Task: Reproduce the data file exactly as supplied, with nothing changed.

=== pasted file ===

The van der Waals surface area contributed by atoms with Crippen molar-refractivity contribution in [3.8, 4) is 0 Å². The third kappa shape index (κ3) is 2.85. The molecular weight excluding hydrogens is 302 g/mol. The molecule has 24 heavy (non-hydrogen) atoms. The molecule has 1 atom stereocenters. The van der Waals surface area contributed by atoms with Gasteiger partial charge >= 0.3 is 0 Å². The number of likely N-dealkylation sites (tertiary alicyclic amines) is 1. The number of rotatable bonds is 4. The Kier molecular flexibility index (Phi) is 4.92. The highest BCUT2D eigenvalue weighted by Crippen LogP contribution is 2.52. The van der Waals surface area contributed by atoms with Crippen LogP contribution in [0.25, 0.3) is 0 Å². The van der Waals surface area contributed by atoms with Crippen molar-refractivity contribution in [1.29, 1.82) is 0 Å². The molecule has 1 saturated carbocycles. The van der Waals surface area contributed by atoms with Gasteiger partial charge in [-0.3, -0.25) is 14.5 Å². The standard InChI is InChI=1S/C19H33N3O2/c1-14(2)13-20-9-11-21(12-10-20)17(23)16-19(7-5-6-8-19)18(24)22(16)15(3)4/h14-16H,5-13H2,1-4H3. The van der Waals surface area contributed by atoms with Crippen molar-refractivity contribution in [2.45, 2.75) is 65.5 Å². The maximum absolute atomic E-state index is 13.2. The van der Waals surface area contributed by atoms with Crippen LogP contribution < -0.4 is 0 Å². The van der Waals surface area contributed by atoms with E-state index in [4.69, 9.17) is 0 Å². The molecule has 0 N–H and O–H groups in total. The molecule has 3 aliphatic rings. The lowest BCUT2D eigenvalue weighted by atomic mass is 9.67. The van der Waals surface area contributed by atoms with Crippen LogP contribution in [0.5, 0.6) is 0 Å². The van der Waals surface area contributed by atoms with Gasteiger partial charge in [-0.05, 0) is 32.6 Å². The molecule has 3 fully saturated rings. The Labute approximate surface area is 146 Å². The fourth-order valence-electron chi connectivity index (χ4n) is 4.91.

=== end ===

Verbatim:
The van der Waals surface area contributed by atoms with Crippen molar-refractivity contribution in [3.8, 4) is 0 Å². The third kappa shape index (κ3) is 2.85. The molecular weight excluding hydrogens is 302 g/mol. The molecule has 24 heavy (non-hydrogen) atoms. The molecule has 1 atom stereocenters. The van der Waals surface area contributed by atoms with Gasteiger partial charge >= 0.3 is 0 Å². The number of likely N-dealkylation sites (tertiary alicyclic amines) is 1. The number of rotatable bonds is 4. The Kier molecular flexibility index (Phi) is 4.92. The highest BCUT2D eigenvalue weighted by Crippen LogP contribution is 2.52. The van der Waals surface area contributed by atoms with Crippen LogP contribution in [0.25, 0.3) is 0 Å². The van der Waals surface area contributed by atoms with Crippen molar-refractivity contribution in [1.29, 1.82) is 0 Å². The molecule has 1 saturated carbocycles. The van der Waals surface area contributed by atoms with Gasteiger partial charge in [-0.3, -0.25) is 14.5 Å². The standard InChI is InChI=1S/C19H33N3O2/c1-14(2)13-20-9-11-21(12-10-20)17(23)16-19(7-5-6-8-19)18(24)22(16)15(3)4/h14-16H,5-13H2,1-4H3. The van der Waals surface area contributed by atoms with Crippen molar-refractivity contribution in [2.45, 2.75) is 65.5 Å². The maximum absolute atomic E-state index is 13.2. The van der Waals surface area contributed by atoms with Crippen LogP contribution < -0.4 is 0 Å². The van der Waals surface area contributed by atoms with E-state index in [4.69, 9.17) is 0 Å². The molecule has 0 N–H and O–H groups in total. The molecule has 3 aliphatic rings. The lowest BCUT2D eigenvalue weighted by atomic mass is 9.67. The van der Waals surface area contributed by atoms with Crippen LogP contribution in [0.5, 0.6) is 0 Å². The van der Waals surface area contributed by atoms with Gasteiger partial charge in [-0.05, 0) is 32.6 Å². The molecule has 3 fully saturated rings. The Labute approximate surface area is 146 Å². The fourth-order valence-electron chi connectivity index (χ4n) is 4.91.